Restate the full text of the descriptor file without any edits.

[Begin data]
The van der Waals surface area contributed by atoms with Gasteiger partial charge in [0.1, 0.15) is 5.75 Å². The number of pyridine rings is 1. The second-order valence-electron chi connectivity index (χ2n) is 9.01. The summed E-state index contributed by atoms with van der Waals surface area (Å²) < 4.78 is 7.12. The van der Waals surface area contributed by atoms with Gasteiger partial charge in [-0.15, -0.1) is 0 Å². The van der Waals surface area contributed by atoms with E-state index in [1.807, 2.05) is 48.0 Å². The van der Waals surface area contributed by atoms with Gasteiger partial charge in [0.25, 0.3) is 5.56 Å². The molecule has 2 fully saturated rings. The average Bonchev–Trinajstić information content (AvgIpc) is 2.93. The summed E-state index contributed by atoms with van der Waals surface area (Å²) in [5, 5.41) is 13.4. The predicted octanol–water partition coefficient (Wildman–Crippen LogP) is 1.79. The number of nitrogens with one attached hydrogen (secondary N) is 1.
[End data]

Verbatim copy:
The van der Waals surface area contributed by atoms with Gasteiger partial charge in [0.1, 0.15) is 5.75 Å². The number of pyridine rings is 1. The second-order valence-electron chi connectivity index (χ2n) is 9.01. The summed E-state index contributed by atoms with van der Waals surface area (Å²) < 4.78 is 7.12. The van der Waals surface area contributed by atoms with Gasteiger partial charge in [-0.15, -0.1) is 0 Å². The van der Waals surface area contributed by atoms with E-state index in [1.807, 2.05) is 48.0 Å². The van der Waals surface area contributed by atoms with Gasteiger partial charge in [0.25, 0.3) is 5.56 Å². The molecule has 2 fully saturated rings. The average Bonchev–Trinajstić information content (AvgIpc) is 2.93. The summed E-state index contributed by atoms with van der Waals surface area (Å²) in [5, 5.41) is 13.4. The predicted octanol–water partition coefficient (Wildman–Crippen LogP) is 1.79. The number of nitrogens with one attached hydrogen (secondary N) is 1.